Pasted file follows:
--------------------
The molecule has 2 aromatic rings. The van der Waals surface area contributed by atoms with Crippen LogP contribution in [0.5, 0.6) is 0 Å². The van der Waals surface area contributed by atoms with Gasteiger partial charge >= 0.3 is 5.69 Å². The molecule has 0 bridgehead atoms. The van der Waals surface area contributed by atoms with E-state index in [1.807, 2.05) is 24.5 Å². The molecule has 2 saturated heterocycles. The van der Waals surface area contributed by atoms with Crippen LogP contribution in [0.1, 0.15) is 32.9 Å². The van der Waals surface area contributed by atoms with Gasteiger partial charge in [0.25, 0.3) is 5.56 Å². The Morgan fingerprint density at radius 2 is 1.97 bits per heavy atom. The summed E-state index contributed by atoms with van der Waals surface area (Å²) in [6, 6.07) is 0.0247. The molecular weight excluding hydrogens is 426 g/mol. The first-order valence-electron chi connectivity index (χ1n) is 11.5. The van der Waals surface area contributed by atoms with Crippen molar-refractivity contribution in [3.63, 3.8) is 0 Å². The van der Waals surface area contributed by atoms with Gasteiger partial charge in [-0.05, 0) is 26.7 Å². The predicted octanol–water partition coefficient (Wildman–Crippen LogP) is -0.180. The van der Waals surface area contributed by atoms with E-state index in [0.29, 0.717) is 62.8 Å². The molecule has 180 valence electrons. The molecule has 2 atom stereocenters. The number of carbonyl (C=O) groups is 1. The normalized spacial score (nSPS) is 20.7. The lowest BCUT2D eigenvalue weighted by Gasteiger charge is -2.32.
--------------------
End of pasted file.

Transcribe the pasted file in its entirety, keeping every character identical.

The molecule has 2 aromatic rings. The van der Waals surface area contributed by atoms with Crippen LogP contribution in [0.5, 0.6) is 0 Å². The van der Waals surface area contributed by atoms with Gasteiger partial charge >= 0.3 is 5.69 Å². The molecule has 0 bridgehead atoms. The van der Waals surface area contributed by atoms with E-state index in [1.807, 2.05) is 24.5 Å². The molecule has 2 saturated heterocycles. The van der Waals surface area contributed by atoms with Crippen LogP contribution in [0.1, 0.15) is 32.9 Å². The van der Waals surface area contributed by atoms with Gasteiger partial charge in [0.25, 0.3) is 5.56 Å². The Morgan fingerprint density at radius 2 is 1.97 bits per heavy atom. The summed E-state index contributed by atoms with van der Waals surface area (Å²) in [6, 6.07) is 0.0247. The molecular weight excluding hydrogens is 426 g/mol. The first-order valence-electron chi connectivity index (χ1n) is 11.5. The van der Waals surface area contributed by atoms with Crippen molar-refractivity contribution in [3.63, 3.8) is 0 Å². The van der Waals surface area contributed by atoms with Gasteiger partial charge in [-0.05, 0) is 26.7 Å². The predicted octanol–water partition coefficient (Wildman–Crippen LogP) is -0.180. The van der Waals surface area contributed by atoms with E-state index in [0.29, 0.717) is 62.8 Å². The molecule has 180 valence electrons. The molecule has 2 atom stereocenters. The number of carbonyl (C=O) groups is 1. The normalized spacial score (nSPS) is 20.7. The lowest BCUT2D eigenvalue weighted by Gasteiger charge is -2.32.